ST. PAUL, Minn., Nov. 20, 2017 /PRNewswire/ — After nearly 20 years of litigation, tobacco companies are being forced to run ads highlighting information they long fought to keep from the public about the dangers of smoking and secondhand smoke and how they manipulate their products to create and sustain addiction. Philip Morris (now Altria), R.J. Reynolds and Lorillard were found to have committed civil fraud and to have violated the federal Racketeer Influenced and Corrupt Organizations (RICO) Act. They were ordered by the court to issue corrective statements to address this fraud and prevent future harm.

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The tobacco companies must begin running paid ads containing these corrective statements on November 26, 2017. The ads will run on television for a year and in newspapers until March 2018. The tobacco companies are also required to post statements on their websites and affix corrective statements to cigarette packs several times during a two-year period.

Nearly 20 years of litigation began in 1999 when the U.S. Department of Justice filed suit against the cigarette-makers. In 2006, U.S. District Judge Gladys Kessler ordered the tobacco companies to publish corrective statements after an eight-month civil trial that revealed a conspiracy dating back to the 1950s to hide the harmful effects of smoking. In her ruling, Judge Kessler stated that the tobacco companies deceived the public, suppressed research and destroyed documents in order to protect their profits. Earlier this year, the U.S. Supreme Court declined to hear the case, ending 11 years of appeals by the tobacco companies.

The corrective statements the tobacco companies are being forced to publicize include facts such as the following:

  • Smoking kills, on average, 1,200 Americans. Every day.
  • More people die every year from smoking than from murder, AIDS, suicide, drugs, car crashes and alcohol, combined.
  • Smoking is highly addictive. Nicotine is the addictive drug in tobacco.
  • Cigarette companies intentionally designed cigarettes with enough nicotine to create and sustain addiction.
  • All cigarettes cause cancer, lung disease, heart attacks and premature death – “lights,” “low tar,”
  • “ultra lights,” and “naturals.” There is no safe cigarette.
  • Secondhand smoke kills over 38,000 Americans each year.
  • There is no safe level of exposure to secondhand smoke.

It is important for the public to know why these court-ordered ads are being placed. A scientific, national survey by the Oklahoma Tobacco Research Center in May 2017 found only 23 percent of respondents knew tobacco companies had violated civil racketeering laws, and only 32 percent were aware that tobacco companies had committed fraud.

“Tobacco companies now seek to portray themselves as responsible corporate citizens working to curb smoking, when in fact their actions are the root cause of tobacco’s horrific impact,” said Janelle Waldock, Vice President of Community Health and Health Equity at Blue Cross and Blue Shield of Minnesota and co-chair of Minnesotans for a Smoke-Free Generation. “Make no mistake: tobacco companies are not issuing these corrective statements voluntarily, but because the court ordered them to. Big Tobacco has fought against being honest about their deadly products every step of the way. The toll tobacco takes on Minnesotans is no accident.”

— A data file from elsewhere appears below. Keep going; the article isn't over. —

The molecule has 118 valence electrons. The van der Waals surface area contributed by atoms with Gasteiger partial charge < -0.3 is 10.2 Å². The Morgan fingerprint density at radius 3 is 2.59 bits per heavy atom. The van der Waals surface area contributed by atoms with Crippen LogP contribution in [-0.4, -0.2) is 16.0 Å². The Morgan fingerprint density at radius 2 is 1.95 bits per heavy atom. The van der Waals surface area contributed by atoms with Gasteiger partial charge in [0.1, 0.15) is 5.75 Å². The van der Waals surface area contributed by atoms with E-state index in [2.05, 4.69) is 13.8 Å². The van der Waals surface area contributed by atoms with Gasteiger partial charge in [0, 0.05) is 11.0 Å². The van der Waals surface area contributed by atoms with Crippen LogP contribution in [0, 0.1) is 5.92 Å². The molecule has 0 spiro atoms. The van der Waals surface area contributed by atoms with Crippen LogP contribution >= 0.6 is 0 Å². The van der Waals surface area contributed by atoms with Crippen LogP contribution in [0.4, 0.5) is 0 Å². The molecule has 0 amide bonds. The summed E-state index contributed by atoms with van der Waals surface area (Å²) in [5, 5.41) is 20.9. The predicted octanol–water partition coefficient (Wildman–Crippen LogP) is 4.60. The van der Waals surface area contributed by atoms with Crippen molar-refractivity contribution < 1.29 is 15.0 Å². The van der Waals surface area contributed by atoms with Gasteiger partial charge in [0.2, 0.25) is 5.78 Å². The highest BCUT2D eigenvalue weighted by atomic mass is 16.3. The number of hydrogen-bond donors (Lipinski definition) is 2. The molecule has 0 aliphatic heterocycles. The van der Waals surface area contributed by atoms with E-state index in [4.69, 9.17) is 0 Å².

In Minnesota, tobacco companies spend more than $115 million annually on advertising and marketing, much of it targeted to young people. As a result, tobacco use remains a persistent problem. Each year, tobacco use is responsible for the deaths of 6,312 Minnesotans. The annual cost of smoking in Minnesota is estimated to be over $7 billion: $3.19 billion in excess health care costs and $4.3 billion in lost productivity.

Minnesotans for a Smoke-Free Generation supports policies that reduce youth smoking and help end the death and disease associated with tobacco use, including raising the tobacco age to 21, limiting youth access to menthol-, candy- and fruit- flavored tobacco, keeping tobacco prices high and funding tobacco control programs.

Minnesotans for a Smoke-Free Generation partners include: A Healthier Southwest, African American Leadership Forum, Allina Health, American Cancer Society Cancer Action Network, American Heart Association, American Lung Association in Minnesota, Apple Tree Dental, Association for Nonsmokers – Minnesota, Becker County Energize, Blue Cross and Blue Shield of Minnesota, CentraCare Health, Children’s Hospitals and Clinics of Minnesota, ClearWay MinnesotaSM, Comunidades Latinas Unidas En Servicio – CLUES, Essentia Health, Four Corners Partnership, Gillette Children’s Specialty Healthcare, HealthEast, HealthPartners, Hennepin County Medical Center, Hope Dental Clinic, Horizon Public Health, Indigenous Peoples Task Force, ISAIAH, LAAMPP Institute, Lake Region Healthcare, Lincoln Park Children and Families Collaborative, Local Public Health Association of Minnesota, March of Dimes, Mayo Clinic, Medica, Minnesota Academy of Family Physicians, Minnesota Association of Community Health Centers, Minnesota Cancer Alliance, Minnesota Chapter of the American Academy of Pediatrics, Minnesota Council of Health Plans, Minnesota Hospital Association, Minnesota Medical Association, Minnesota Oral Health Coalition, Minnesota Public Health Association, Model Cities of St. Paul, Inc., NAMI Minnesota, North Memorial Health Care, NorthPoint Health and Wellness Center, PartnerSHIP 4 Health, Perham Health, Rainbow Health Initiative, SEIU Healthcare Minnesota, St. Paul Area Chamber of Commerce, Tobacco Free Alliance, Twin Cities Medical Society, UCare and WellShare International. 

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SOURCE Minnesotans for a Smoke-Free Generation